The Financial Industry Regulatory Authority is gearing up to move on two measures — qualification exams and its elder fraud rule, the self-regulator’s chief legal officer, Robert Colby, said Tuesday.
Speaking on a panel at FINRA’s annual conference in Washington, Colby said that FINRA is “on the verge” of making changes to broker qualification exams and plans to file soon with the Securities and Exchange Commission its rule to allow brokers to delay disbursement of funds if elder fraud is suspected.
Colby said that FINRA plans to “split” the Series 7 exam into two levels – basic and specialized. The basic course can be taken by “anyone,” he said, “you don’t have to be [a broker] to take it.” The specialized exam track would be taken by someone “who wants to do business” such as a trader or a broker working in “general securities.”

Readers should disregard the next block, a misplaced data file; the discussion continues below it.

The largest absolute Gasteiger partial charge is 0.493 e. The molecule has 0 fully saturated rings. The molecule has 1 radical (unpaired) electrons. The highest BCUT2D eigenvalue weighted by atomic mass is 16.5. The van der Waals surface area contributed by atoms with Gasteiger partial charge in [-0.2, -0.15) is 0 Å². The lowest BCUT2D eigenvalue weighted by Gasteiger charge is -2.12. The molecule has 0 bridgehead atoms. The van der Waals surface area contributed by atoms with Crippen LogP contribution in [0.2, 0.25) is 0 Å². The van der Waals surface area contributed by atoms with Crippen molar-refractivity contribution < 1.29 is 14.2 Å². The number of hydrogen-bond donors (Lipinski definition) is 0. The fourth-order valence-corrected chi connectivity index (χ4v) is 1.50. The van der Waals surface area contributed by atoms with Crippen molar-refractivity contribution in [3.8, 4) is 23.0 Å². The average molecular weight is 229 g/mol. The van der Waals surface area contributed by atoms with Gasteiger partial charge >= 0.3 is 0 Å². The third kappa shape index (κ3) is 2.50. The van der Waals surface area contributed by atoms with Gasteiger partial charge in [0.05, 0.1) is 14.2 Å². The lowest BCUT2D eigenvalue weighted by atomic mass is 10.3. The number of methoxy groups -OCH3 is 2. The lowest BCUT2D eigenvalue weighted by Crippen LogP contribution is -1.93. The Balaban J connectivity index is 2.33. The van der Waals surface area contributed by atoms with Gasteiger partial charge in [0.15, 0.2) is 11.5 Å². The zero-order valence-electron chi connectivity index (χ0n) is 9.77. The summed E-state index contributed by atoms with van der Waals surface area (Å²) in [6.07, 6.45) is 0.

Colby said FINRA also plans to ask the SEC to give license holders more time in maintaining their securities licenses if they leave the U.S. brokerage business.
Under the plan, “if you step out of the line of business or go to an overseas affiliate and the clock starts ticking on your license you can deregister, but you can get a ‘right of coming back’ in order to maintain your license,” he explained.
Colby also noted that FINRA is “now talking with the SEC about the final form” of its proposed rule issued last October that would give broker-dealers the power to place a temporary hold on disbursement of funds or securities from an elderly or mentally/physically handicapped customer’s account if there is a reasonable belief that the person is being financially exploited.
He said FINRA plans to file the rule “soon” with the Commission for approval.
Other talk at the annual conference included the one-year anniversary of FINRA’s Securities Helpline for Seniors. To date, the helpline has fielded more than 4,600 calls, recovering more than $1.3 million in voluntary reimbursements from firms since its launch last April.